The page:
The Big Island of Hawaii is a place where new earth is created and taken away on a daily basis. On this island you will encounter several ecosystems and microclimates. A microclimate is the climate of a small, specific place within a larger area. Places such as your back yard, National Parks, or Islands can have many microclimates depending on the sunlight, shade, altitude, exposure to the wind, or lack there of etc. I remember one day sweating in 90 degree heat, with little wind, while photographing a cactus on the west side of the island. Later that day, I was in an Arctic Parka over 13,000ft with 40mph winds, making it feel like 15 degrees. The big island still remains a wilderness and depending on where you are traveling and how far your ambitions for adventure take you, it is possible you may never leave this island.
Here are some photos from the Big Island of Hawaii.
Puʻu ʻŌʻō (often written Puu Oo), pronounced “poo-oo oh-oh”, a cinder / spatter cone, is located on the eastern rift zone of the Kilahuea Volcano. Puʻu ʻŌʻō has been erupting continuously since January 3, 1983, making it the longest lived rift-zone eruption of the last two centuries.
Saddle Road / Route 200 traverses the width of the Island of Hawaii, from downtown Hilo (East) to its junction with Hawaii Route 190 near Waimea (west). In May of 1849, G.Judd proposed building a road between these two populated areas. After 10 years, 12 miles of road was completed. The eruption of Mauna Loa in 1859 caused the workers to abandon the site. In the wake of the attacks on Pearl Harbor, the U.S Army built a poor access road in 1943 strictly for military vehicles of all kinds. After WW II the government handed over the road, which was eventually renamed Rt.200. The last lava flow that covered Saddle Road was in 1984 when the Mauna Loa eruption was triggered from an eruption at Kilahuea.
In the photo above: You can see the newly paved (in spots) Saddle Road from it’s most recent lava flow. Mauna Loa continues to erupt every 8-10 years, and is due for another eruption any day now.
I probably saw at least 50 rainbows in Hawaii during my 2 week stay on 3 islands. I am standing in a desert lava field when I took this photo. The rainbow marks the spot of another microclimate.
Mauna Kea is a dormant shield volcano, and if measured from it’s oceanic base, Mauna Kea is over 33,000 feet tall, much higher than Mount Everest. Mauna Kea is over 13,700 above sea level. In Hawiian mythology, some say the peaks of the island of Hawai’i are sacred, and Mauna Kea is the most sacred one of all. Mauna Ancient Hawaiian law allowed only high-ranking tribal chiefs to visit it’s peaks. Today some people seem to disregard that law. In this photo you don’t see a mountain in the background, it’s the shadow of Mauna Kea as the sun sets in the West. Talking about shadows of Mountains… try living in this one. With little oxygen at its summit, unhealthy, overweight, and people that have been scuba diving within 24 hours are advised to find another adventure.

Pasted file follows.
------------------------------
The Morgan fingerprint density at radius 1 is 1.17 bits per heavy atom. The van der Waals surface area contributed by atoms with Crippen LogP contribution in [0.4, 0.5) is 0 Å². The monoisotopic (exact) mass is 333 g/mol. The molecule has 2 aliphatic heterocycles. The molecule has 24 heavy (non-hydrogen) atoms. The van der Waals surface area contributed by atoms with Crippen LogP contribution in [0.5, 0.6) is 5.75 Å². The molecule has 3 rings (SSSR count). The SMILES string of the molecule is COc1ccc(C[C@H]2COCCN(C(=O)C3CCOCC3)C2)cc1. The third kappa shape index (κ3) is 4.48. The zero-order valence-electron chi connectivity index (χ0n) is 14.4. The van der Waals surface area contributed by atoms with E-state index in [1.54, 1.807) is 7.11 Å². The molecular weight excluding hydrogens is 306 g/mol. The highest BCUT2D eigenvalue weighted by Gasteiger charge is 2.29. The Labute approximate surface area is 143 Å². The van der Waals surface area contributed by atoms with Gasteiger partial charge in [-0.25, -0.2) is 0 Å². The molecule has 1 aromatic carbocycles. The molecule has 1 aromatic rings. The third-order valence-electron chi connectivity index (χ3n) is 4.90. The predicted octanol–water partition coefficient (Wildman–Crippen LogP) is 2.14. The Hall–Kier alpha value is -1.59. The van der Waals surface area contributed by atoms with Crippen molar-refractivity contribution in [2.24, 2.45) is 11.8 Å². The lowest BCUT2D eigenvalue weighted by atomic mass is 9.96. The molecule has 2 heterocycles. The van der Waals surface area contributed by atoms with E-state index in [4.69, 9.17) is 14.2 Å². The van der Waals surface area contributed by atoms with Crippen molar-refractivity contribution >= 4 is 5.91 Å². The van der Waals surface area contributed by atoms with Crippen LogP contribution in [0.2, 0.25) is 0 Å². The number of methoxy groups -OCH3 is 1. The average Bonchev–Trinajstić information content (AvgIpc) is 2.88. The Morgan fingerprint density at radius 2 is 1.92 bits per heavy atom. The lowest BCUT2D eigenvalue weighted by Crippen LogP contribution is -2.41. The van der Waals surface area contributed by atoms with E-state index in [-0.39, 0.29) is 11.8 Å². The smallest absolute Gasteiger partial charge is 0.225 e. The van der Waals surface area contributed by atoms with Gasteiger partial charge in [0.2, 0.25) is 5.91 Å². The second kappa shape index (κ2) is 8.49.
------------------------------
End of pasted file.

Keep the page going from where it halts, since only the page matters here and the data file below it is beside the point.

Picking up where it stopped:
Mauna Kea’s summit is one of the best sites in the world for astronomy because of its high altitude, dry environment, and stable airflow. The access road to the summit was completed in 1964 and since then thirteen telescopes funded by eleven countries have been constructed at the summit.
Astronomers of all levels converge on the slopes of Mauna Kea to catch a glimpse of our universe from an unparallel location.
This Lava flow was the first to have burned down a home on the island in over a decade. The flow started at the end of July 2010 amd was heading east towards the Kalapana Gardens subdivision. More than one house was burned to the ground including a church. This is the biggest Lava flow they have seen in ages! Timing is everything.
The Puhi-o-Kalaikini ocean entry, which is almost 1 km (0.8 mi) long, continues to feed the ocean after first reaching the pacific in July 2010. This photo is taken from a boat about 15feet or less from the actual entry point. I must admit it was hot, steamy, and a hell of a good time… most likely the most insane thing ever! Strong sulfur dioxide odors can be found in the plumes from both ocean entry and the Kilauea Caldera. Sulfur dioxie fumes may reach such dangerous levels that the National Park, which sits in the middle of it all, will close and evacuations are put into place.
Kilahuea Caldera, Milkyway, and a Perseid Meteor. Taken during the Perseid Meteor shower in August 2010.
Hope you enjoyed some of my photos! I know I enjoyed creating them!